Adventures of a Scottish Heiress

Because of You

Bedding the Heiress

The Earl Claims His Wife

In the Bed of a Duke

The Lady is Tempted

Married in Haste

The Marriage Contract

A Scandalous Marriage

A Seduction at Christmas

The Seduction of an
English Lady

Tea For Two

Temptation of a Proper Governess

The Wedding Wager

When Dreams Come True

The Marriage Ring
by Cathy Maxwell
(Avon, $7.99, PG-13)  ISBN 978-0-061-77192-7
The Marriage Ring scores points for featuring a non-traditional couple.  Richard Lynsted, age 29, manages his father’s and uncle’s business affairs and has amassed a tidy fortune along the way.  He’s a sober, high-minded sort of fellow, one who works hard and doles out his life’s excitement in measured doses.  Recently, for example, he’s taken to boxing at Gentleman Jackson’s saloon.  Though he’s proven himself capable over and over again, Richard is still trying to win his father’s approval. When a blackmailer threatens his father, Richard sees his chance to save the day.

Richard’s biggest problem is the blackmailer herself: Grace MacEachin, a singer dubbed the “Scottish Songbird” by the London press.  Grace makes no bones about her threats.  Her father was accused of embezzling money from an elderly lady and was sent to a penal colony.  In the ten years since, Grace left her home in Inverness, traveled to London, and became a successful actress.  Grace believes her father was innocent and that Richard’s father and uncle were the real culprits, and she’s determined to wring a confession out of them.

Their first meeting ends in high drama, as Richard saves Grace from an assault by the theater manager.  He walks her home and tries to get her to call off her blackmail attempt.  No dice.  Grace is not only unrepentant, she intends to travel back to Inverness and discover the truth from her own father, now returned and remarried.  She challenges Richard to accompany her and find out the truth for himself.

Trying to be fair-minded, Richard agrees.  His father and uncle supply a carriage and driver, but a hint of things to come arises when the men set upon Grace and Richard, apparently attempting to kill them.  Things go awry, one of the servants dies, and now Richard and Grace are horseless, carriageless, far from Inverness, and Richard is being held for murder.  In order to get out of this mess, they will need to depend on each other.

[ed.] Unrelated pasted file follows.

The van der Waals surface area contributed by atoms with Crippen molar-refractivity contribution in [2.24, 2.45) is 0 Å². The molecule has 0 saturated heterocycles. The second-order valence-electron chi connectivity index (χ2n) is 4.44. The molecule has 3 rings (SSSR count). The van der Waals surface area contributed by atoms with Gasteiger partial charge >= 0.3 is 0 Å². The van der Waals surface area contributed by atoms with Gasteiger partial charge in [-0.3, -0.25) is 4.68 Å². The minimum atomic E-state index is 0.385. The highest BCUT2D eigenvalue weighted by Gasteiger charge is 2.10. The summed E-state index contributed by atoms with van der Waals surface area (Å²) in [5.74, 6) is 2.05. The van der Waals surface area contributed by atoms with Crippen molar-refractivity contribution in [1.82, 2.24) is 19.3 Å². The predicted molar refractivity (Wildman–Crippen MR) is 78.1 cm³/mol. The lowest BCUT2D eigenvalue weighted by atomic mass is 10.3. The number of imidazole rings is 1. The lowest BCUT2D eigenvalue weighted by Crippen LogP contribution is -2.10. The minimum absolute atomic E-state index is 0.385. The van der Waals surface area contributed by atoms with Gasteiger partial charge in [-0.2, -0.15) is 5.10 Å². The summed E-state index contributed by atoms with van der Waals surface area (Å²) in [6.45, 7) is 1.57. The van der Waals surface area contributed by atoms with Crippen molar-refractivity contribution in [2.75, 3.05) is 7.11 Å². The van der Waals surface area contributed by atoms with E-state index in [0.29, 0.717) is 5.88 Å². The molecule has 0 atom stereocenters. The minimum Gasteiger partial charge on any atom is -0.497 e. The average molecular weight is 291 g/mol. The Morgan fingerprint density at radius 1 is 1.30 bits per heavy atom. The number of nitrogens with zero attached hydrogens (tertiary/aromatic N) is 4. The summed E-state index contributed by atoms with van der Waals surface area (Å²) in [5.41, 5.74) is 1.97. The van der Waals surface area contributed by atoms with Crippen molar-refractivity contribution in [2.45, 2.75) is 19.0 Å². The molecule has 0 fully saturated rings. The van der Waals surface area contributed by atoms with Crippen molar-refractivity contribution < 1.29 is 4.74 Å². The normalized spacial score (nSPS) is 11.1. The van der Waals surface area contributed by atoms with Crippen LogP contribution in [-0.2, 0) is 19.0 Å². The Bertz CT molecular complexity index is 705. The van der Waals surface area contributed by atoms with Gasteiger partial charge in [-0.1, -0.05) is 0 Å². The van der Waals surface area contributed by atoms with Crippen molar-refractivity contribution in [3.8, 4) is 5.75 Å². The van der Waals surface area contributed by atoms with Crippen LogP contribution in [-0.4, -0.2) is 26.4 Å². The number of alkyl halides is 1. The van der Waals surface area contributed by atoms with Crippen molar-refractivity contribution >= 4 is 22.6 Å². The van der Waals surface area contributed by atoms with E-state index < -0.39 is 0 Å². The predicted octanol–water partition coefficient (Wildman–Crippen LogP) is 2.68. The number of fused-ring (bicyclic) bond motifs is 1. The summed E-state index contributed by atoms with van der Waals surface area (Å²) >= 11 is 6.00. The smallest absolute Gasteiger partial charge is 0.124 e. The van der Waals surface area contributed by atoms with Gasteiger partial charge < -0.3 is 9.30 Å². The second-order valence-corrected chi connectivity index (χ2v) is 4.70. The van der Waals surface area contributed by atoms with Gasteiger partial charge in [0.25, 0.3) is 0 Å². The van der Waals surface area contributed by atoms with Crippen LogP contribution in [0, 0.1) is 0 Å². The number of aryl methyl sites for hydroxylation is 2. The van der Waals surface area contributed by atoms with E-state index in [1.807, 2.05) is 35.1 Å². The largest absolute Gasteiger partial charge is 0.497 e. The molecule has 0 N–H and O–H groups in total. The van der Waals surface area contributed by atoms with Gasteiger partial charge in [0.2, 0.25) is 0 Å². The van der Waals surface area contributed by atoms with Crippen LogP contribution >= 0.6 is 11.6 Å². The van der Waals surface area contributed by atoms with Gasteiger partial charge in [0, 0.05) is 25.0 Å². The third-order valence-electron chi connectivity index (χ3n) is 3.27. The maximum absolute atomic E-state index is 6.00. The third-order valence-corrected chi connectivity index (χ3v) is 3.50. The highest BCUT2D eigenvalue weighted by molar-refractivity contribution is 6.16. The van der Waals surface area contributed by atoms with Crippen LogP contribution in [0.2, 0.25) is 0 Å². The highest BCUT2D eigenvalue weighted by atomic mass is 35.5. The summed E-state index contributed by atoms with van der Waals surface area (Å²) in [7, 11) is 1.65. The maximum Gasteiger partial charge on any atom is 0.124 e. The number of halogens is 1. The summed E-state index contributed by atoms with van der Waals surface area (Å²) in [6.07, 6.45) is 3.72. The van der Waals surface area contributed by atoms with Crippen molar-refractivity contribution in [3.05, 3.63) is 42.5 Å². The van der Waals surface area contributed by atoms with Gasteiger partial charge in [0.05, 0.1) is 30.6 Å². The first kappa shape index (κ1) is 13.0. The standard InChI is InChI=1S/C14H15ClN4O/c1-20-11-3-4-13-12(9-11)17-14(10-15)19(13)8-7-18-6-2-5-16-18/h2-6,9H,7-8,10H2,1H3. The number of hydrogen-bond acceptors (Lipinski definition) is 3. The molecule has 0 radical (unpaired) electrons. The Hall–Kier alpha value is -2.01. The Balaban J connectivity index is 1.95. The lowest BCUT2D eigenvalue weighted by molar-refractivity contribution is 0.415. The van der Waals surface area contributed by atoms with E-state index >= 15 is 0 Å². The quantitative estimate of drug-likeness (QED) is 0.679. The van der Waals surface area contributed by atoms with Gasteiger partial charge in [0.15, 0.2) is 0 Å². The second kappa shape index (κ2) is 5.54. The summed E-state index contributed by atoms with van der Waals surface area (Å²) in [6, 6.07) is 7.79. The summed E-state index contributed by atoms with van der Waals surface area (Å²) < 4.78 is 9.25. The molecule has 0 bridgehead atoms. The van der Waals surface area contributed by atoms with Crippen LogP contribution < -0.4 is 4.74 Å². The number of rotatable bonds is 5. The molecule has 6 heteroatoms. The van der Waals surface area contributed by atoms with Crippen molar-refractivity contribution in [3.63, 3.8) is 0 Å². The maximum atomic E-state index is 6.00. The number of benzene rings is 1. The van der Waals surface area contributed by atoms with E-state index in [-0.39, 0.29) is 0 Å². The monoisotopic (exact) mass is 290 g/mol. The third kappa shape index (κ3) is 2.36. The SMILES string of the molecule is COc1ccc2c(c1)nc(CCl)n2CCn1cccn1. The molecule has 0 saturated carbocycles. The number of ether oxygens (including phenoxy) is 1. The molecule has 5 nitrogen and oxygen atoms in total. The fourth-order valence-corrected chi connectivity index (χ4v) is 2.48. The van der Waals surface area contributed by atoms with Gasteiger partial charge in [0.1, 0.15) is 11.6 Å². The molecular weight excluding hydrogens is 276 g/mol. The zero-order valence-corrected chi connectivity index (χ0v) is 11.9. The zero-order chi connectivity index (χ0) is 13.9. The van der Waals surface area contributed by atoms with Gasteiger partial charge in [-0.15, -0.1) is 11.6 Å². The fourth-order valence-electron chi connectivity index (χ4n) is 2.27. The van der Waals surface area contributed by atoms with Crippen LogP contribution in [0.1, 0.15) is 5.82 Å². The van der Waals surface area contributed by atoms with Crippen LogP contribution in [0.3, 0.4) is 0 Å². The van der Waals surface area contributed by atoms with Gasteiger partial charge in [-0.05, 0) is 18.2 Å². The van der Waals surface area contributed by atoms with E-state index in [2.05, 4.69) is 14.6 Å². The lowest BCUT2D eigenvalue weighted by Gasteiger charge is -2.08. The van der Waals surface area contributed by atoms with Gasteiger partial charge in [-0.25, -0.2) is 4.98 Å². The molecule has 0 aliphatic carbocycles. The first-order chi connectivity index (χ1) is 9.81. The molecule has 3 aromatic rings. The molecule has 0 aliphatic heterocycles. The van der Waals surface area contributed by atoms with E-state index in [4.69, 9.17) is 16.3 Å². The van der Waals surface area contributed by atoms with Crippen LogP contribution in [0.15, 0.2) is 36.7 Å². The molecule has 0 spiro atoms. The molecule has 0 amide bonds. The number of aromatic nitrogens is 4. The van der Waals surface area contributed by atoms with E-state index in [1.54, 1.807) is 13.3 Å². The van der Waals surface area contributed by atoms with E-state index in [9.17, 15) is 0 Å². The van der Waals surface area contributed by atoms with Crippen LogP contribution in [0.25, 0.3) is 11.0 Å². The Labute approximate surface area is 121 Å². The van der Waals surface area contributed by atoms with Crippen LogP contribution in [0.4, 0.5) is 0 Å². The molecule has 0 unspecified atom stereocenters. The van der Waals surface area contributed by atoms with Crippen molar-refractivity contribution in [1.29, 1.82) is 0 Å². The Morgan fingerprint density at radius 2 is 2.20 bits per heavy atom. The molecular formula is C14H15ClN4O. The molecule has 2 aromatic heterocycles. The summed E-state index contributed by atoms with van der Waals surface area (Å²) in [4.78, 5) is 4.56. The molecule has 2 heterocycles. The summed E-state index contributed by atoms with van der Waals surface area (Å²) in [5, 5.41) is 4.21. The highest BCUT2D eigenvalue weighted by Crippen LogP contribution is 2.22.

Much of this story was entertaining and original.  Richard has no experience with women – and I mean none - and his fascination with the voluptuous Grace takes him by surprise.  He already has a businesslike marriage all planned out, to a woman as proper and sober as he is.  Grace, on the other hand, can’t believe she finds this man attractive.  By any measure he should bore her to tears, but as they begin to talk, their loneliness is exposed and a nice romance begins to build.  Grace feels that Richard would never marry a woman with some experience, leading to the predictable “well, I’d like to have one night with him” scene.  Richard finds that one night of fun isn’t nearly enough, of course, and now his proper fiancée seems like exactly the wrong woman for him.

Richard and Grace are fun characters and worth getting to know.  It’s not often that readers find a virgin hero paired with a sexually-experienced woman, and the author does a good job of showing us Richard’s amazement at the, um, joy of actual sex.  Grace has some secrets in her past that will make readers empathize and not judge her too harshly.  The fiancée bit is just a contrived roadblock and the story could have stood without it.  Ditto the scene where Richard must use his boxing skills to save the day.  This bit of convenience really had me rolling my eyes.

One thing I didn’t see coming was the truth about the old embezzlement crime, though hints are dropped throughout the story.  The ending is certainly not what I expected, and the resolution of Grace’s relationship with her father was poignant.

The Marriage Ring isn’t perfect, but Grace and Richard are perfect for each other, and that’s what really counts in a romance, isn’t it?   

--Cathy Sova

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